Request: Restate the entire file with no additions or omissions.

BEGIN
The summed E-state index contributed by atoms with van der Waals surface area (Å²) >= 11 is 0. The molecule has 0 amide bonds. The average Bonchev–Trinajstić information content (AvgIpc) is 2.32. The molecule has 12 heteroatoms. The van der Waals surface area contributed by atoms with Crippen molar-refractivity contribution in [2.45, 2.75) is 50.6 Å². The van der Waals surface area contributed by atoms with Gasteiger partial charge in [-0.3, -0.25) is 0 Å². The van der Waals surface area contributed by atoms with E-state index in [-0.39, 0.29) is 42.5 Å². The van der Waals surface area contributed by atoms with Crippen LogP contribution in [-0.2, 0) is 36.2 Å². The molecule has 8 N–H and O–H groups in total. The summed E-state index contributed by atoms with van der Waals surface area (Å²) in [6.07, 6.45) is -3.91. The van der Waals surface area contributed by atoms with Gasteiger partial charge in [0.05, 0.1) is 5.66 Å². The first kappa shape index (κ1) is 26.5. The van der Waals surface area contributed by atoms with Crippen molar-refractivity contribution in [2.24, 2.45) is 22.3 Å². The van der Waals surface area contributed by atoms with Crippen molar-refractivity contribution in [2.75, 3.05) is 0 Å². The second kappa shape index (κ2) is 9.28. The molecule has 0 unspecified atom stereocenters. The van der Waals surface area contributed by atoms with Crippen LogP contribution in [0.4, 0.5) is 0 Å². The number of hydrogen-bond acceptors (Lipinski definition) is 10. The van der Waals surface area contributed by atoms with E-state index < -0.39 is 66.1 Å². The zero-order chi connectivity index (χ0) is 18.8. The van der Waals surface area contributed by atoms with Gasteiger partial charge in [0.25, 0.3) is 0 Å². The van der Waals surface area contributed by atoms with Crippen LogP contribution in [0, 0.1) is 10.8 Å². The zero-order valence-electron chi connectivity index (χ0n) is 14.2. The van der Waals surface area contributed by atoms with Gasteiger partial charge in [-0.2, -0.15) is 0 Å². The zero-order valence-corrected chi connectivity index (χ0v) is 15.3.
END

The summed E-state index contributed by atoms with van der Waals surface area (Å²) >= 11 is 0. The molecule has 0 amide bonds. The average Bonchev–Trinajstić information content (AvgIpc) is 2.32. The molecule has 12 heteroatoms. The van der Waals surface area contributed by atoms with Crippen molar-refractivity contribution in [2.45, 2.75) is 50.6 Å². The van der Waals surface area contributed by atoms with Gasteiger partial charge in [-0.3, -0.25) is 0 Å². The van der Waals surface area contributed by atoms with E-state index in [-0.39, 0.29) is 42.5 Å². The van der Waals surface area contributed by atoms with Crippen LogP contribution in [-0.2, 0) is 36.2 Å². The molecule has 8 N–H and O–H groups in total. The summed E-state index contributed by atoms with van der Waals surface area (Å²) in [6.07, 6.45) is -3.91. The van der Waals surface area contributed by atoms with Gasteiger partial charge in [0.05, 0.1) is 5.66 Å². The first kappa shape index (κ1) is 26.5. The van der Waals surface area contributed by atoms with Crippen molar-refractivity contribution in [2.24, 2.45) is 22.3 Å². The van der Waals surface area contributed by atoms with Crippen molar-refractivity contribution in [2.75, 3.05) is 0 Å². The second kappa shape index (κ2) is 9.28. The molecule has 0 unspecified atom stereocenters. The van der Waals surface area contributed by atoms with Crippen LogP contribution in [0.4, 0.5) is 0 Å². The number of hydrogen-bond acceptors (Lipinski definition) is 10. The van der Waals surface area contributed by atoms with E-state index < -0.39 is 66.1 Å². The zero-order chi connectivity index (χ0) is 18.8. The van der Waals surface area contributed by atoms with Gasteiger partial charge in [0.25, 0.3) is 0 Å². The van der Waals surface area contributed by atoms with Crippen LogP contribution in [0, 0.1) is 10.8 Å². The zero-order valence-electron chi connectivity index (χ0n) is 14.2. The van der Waals surface area contributed by atoms with Gasteiger partial charge in [-0.2, -0.15) is 0 Å². The zero-order valence-corrected chi connectivity index (χ0v) is 15.3.